Tag Archives: Kenneth Branagh

Which Orient Express is yours?

You can choose your Poirot – and mine is David Suchet – and you can choose your Orient Express, if you have one. Unfortunately, for me the two didn’t coincide.

But never mind.

Actually, I don’t remember the David Suchet Orient Express some Christmases ago terribly well. I only recall quite how weird he was. Not David so much, perhaps, as the way he had to portray Poirot in that film.

If we’re talking films, the 1974 express is mine, Albert Finney notwithstanding. And say what you will, but his moustache was far better. Kenneth Branagh’s took over the whole film, especially considering that on a cinema screen you get pretty close up to such growth. But, the man’s entitled to have whatever he wants in the middle of his face.

The question is, do I prefer the old film, because it was better (I’d like to think it was), or because it was my first? As with the Branagh express, the film is full of stars, but I suppose I feel the 1974 stars were starrier, as well as more my kind of star. In this new version all I could think of was who someone had been played by in the older film. Judi Dench vs Wendy Hiller; Michelle Pfeiffer vs Lauren Bacall?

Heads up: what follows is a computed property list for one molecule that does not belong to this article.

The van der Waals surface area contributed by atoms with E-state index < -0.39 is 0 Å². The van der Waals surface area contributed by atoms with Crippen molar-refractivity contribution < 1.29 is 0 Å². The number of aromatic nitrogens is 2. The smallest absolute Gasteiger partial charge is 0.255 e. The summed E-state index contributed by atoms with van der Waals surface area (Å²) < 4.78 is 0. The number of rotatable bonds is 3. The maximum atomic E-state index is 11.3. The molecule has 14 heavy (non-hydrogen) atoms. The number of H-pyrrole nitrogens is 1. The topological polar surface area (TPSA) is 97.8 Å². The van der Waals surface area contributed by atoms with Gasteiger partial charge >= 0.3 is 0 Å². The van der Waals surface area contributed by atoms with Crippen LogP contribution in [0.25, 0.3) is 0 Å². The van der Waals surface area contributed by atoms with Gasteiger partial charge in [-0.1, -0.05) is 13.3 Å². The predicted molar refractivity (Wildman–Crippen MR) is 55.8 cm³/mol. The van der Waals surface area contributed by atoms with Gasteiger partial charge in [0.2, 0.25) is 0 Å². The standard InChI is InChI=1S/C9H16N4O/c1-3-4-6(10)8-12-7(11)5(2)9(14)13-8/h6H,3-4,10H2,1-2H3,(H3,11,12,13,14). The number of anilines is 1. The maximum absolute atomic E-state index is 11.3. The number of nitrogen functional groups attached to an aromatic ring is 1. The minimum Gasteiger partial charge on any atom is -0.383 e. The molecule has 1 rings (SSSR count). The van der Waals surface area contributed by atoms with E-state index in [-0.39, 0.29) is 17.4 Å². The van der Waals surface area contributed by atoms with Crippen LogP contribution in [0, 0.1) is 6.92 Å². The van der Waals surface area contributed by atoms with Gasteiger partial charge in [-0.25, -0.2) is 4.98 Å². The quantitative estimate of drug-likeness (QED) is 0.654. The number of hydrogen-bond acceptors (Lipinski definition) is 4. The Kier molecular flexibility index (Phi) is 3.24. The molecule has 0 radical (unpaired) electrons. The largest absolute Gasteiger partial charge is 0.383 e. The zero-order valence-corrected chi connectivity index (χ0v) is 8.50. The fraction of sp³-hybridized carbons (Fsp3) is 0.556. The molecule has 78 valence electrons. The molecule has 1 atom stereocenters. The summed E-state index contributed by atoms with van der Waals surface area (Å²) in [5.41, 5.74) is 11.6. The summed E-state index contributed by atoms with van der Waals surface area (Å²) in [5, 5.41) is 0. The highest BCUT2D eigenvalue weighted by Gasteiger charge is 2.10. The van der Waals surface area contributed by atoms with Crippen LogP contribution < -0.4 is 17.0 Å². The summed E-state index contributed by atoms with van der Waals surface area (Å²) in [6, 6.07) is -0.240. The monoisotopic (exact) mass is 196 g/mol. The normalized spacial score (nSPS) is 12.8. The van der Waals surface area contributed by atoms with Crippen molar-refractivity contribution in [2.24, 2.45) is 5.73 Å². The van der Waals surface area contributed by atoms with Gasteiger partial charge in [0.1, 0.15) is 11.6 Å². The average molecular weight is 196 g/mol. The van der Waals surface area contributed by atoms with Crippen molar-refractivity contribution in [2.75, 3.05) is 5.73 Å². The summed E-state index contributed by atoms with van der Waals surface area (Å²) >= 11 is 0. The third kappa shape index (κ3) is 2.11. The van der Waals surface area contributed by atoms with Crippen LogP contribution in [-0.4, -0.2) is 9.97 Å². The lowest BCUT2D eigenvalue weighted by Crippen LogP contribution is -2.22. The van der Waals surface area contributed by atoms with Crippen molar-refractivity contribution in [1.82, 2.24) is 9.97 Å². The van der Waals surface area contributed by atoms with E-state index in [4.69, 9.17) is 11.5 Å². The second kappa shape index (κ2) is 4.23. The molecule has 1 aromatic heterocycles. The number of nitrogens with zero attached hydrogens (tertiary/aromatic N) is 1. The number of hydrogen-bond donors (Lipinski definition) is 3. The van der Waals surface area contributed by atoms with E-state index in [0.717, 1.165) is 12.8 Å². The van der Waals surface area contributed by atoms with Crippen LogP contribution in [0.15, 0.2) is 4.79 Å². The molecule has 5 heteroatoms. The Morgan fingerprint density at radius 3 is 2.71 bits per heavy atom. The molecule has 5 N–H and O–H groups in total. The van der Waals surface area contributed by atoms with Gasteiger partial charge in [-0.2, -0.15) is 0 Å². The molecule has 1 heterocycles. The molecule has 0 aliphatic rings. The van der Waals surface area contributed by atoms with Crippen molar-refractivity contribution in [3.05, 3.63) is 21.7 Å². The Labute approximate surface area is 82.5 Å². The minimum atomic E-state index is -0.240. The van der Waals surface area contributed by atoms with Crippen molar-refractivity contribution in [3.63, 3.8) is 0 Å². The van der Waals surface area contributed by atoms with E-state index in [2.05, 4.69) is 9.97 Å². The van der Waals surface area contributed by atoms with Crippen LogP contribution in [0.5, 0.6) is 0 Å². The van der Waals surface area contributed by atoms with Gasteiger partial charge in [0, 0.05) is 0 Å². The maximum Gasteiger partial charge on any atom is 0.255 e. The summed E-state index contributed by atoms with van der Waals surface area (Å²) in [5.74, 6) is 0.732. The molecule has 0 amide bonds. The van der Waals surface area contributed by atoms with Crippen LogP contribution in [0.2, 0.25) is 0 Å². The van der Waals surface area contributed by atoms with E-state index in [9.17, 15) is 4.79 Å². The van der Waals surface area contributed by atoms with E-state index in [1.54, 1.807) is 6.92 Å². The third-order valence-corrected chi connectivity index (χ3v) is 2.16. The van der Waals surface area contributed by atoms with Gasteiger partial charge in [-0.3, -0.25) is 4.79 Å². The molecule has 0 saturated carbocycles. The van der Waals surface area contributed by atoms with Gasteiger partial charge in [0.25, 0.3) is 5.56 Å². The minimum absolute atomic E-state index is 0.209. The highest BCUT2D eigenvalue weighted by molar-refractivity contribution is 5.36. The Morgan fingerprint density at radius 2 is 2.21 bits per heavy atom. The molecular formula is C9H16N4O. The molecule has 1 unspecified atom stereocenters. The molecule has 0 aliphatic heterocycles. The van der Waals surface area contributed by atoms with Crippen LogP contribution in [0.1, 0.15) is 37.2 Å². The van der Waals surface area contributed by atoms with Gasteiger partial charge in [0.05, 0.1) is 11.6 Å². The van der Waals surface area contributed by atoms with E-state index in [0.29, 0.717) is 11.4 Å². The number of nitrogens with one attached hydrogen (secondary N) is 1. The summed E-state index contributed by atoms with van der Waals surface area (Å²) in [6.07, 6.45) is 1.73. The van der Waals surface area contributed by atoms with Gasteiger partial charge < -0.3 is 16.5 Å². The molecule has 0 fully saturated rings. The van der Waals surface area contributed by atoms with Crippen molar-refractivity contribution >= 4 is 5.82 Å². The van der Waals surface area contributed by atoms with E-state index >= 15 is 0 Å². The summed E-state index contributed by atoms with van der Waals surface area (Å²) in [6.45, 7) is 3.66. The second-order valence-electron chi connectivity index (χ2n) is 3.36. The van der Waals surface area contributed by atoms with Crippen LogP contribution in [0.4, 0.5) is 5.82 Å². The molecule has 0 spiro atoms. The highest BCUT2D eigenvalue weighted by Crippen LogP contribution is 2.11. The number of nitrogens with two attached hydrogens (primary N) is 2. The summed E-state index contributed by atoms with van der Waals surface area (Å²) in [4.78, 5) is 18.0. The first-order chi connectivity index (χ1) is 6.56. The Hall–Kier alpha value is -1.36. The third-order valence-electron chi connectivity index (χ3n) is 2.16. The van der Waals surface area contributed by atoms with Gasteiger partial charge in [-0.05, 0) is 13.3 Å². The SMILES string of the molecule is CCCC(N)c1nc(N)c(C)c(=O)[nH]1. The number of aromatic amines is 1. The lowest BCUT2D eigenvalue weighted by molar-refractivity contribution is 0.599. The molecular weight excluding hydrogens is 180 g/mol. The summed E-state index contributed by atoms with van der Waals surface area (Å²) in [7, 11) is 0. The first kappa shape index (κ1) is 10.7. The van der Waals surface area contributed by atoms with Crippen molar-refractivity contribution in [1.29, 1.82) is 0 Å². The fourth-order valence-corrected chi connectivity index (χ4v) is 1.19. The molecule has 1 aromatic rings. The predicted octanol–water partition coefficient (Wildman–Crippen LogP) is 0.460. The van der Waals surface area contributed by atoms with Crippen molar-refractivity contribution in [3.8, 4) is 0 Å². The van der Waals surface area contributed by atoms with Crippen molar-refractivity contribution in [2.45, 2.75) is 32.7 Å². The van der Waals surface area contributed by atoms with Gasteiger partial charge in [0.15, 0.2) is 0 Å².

Murder on the Orient Express, 1974

It’s mainly a matter of personal taste. And if this new film was your first, you are likelier to prefer it, even if you try the older one later.

Apart from the ghastly moustache, I mainly objected to the [unnecessary] changes Kenneth Branagh had made. I got the impression from an interview I read somewhere, that he was jolly pleased with his ‘originality.’ Whereas it seemed to me as if he borrowed the worst from the Suchet version, and then changed how the murder was committed. Those sleeper compartments are small, even on a fancy train. Just saying.

I had read the book before seeing the 1974 film. Today it appears many cinema goers might not have, but have bought the book since, judging by increasing sales. This is good. I hope that even a mediocre film can grow fresh fans for Agatha Christie. And crime. And train travel.

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Leave my archipelagos alone!